Home / Opinion / Columns /  It’s more pragmatic than populist in the final analysis

There were several factors weighing on expectations from the Union Budget for 2023-24. The big one was that this was going to be the last opportunity to present a full budget plan before the national elections of 2024. So, was it going to be full-throttle populist? Or is 15 months before elections too early to spend political and fiscal capital? Thankfully, the budget is far from populist. The fiscal deficit, targeted below 6% of GDP, is quite realistic. Although it could have been stretched some more, since the fiscal situation is dire. The government debt to GDP ratio is above 85%, and gross borrowings of 15 trillion (i.e. more than 40% of tax revenues) will take that mountain even higher. This will keep interest rates higher, the pain of which is felt most by the biggest borrower in the system, which is the central government. So fiscal consoli-dation is an imperative and a perennial missed opportunity. Another thing to remember in a year when inflation is still raging is that you can’t use excess spending to fight inflation. It acts counter to what the monetary policy folks are trying to do. Given all these constraints, the budget has done a reasonably good balancing act.

The second macro backdrop to this budget is the global recessionary situation. Most developed economies will have zero or negative growth this year. How then to respond and make India more resilient? Here too, the budget has provided incentives to exports, incentivized capital inflows and reduced tariffs somewhat to correct inverted duty anomalies. The emphasis is on strengthening domestic consumption spending. Investment spending too could be crowded in by higher public spending. As such, capacity utilization numbers look good enough for an upswing in private capex to begin.

The third backdrop is India’s widening income and wealth inequality. We don’t need an Oxfam report to confirm this continuing trend. The K-shaped recovery is in its third year, with consumer expenditure at the top-end booming, while lower income deciles face stagnation. Mercedes clocked 41% growth, but two-wheeler sales have been declining for three years in a row, alt-hough this year saw some rebound. Airline travel is booming, and so are five-star hotel services. But that cannot hide our rising unemployment and the pain of inflation. Inequality is like pollution. It is inevitable in a market-oriented capitalist economy. But beyond some reasonable level, it becomes detrimental to economic growth, as it deters investors and adds to social instability. So there was an imperative for the budget to enhance social security. On this point, the budget has disappointed. The allocation for the national rural employment guarantee (a proxy for unemployment insurance) has been drastically reduced. So has the allocation for national health and education missions. The latter is perhaps because these two are squarely in the states’ domain and more action could be expected in state budgets. The Union government’s strategy seems focused on spending on public goods that indirectly benefit the poor, rather than give outsight doles. Of course, the finance minister reminded us about impressive achievements in financial inclusion via no-frill bank accounts, subsidized cooking-gas cylinders, toilets and such like. Even the dramatic expansion in the Centre’s low-cost housing scheme is in that direction, and it has the additional advantage of being asset-creating public expenditure. In that spirit, the increase in capital outlay, especially on roads and railways, is quite welcome. It constitutes one-fourth of the budget, the highest share so far. The budget has also substantially increased credit flow to agriculture, which too will lead to more capital formation.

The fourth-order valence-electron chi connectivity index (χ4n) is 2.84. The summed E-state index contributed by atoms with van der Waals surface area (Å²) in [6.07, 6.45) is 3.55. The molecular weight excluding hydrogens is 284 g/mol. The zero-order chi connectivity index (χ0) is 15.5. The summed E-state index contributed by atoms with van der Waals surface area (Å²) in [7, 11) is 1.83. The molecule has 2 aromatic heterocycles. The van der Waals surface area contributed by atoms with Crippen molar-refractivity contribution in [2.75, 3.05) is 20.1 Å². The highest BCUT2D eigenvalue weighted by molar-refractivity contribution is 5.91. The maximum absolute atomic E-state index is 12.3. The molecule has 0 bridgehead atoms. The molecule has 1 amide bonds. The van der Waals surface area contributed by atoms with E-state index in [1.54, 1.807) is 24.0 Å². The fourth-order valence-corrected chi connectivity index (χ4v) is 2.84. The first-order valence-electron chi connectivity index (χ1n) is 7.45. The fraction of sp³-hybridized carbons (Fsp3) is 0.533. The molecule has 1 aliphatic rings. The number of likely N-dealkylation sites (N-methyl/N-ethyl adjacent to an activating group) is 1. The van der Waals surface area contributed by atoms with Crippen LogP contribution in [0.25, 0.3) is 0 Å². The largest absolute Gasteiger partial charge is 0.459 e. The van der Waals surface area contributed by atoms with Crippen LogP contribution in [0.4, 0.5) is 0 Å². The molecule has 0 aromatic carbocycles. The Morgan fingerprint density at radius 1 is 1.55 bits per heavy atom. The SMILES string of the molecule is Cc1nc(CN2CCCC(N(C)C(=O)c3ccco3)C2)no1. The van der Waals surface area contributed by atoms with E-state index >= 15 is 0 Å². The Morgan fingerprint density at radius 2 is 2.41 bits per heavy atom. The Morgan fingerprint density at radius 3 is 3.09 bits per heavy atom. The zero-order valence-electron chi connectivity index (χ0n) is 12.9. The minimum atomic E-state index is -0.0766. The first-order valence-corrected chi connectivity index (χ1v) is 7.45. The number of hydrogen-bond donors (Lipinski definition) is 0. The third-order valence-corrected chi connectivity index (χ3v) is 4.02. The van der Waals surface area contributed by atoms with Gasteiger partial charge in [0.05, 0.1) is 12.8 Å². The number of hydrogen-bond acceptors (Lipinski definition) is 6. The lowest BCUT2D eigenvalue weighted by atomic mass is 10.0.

For the income taxpayer, there was good news in an increase in the threshold below which there is zero tax liability. Since high inflation in the past three years has eaten away real purchasing power, it was expected that tax slabs, which are nominal, would be revised. But raising the minimum level to 7 lakh, which is 350% of the per capita income of the country (as mentioned by the FM herself) makes India an outlier. None of the G20 countries offers income taxpayers such a generous exemption. The Economic Survey a few years ago had pointed out that India has only seven taxpayers for every 100 voters. This is a sharp contrast to developed nations, especially Scandinavian countries, where the ratio is nearly even. So widening the tax base is an absolute imperative, something that every budget seems to ignore.

Indeed, the share of indirect taxes in total tax collections is placed at 55% now, and has been rising. This is regressive and cannot be justified by indirect taxes like GST being easy to administer and collect. The Centre’s share of GST is now at nearly 10 trillion, in addition to still-high excise duties on petrol and diesel.

All of this is extra and disproportionately burdensome for the poor. The budget is not populist, but is certainly expansionist. In that respect, it will create inflationary pressures, which again hurt the poor more. If this budget’s nominal growth target of 10.5% is achieved but inflation continues to rage at 6%, then real growth will be too tepid to make a dent on unemployment and income growth of the lower deciles. It is here that the budget could have done more.

But ultimately the budget is an impossibly difficult balancing act, which tries to please all and often contradictory constituencies, sort of trying to square a circle. In that, it has been reasonably successful.

Ajit Ranade is a Pune-based economist

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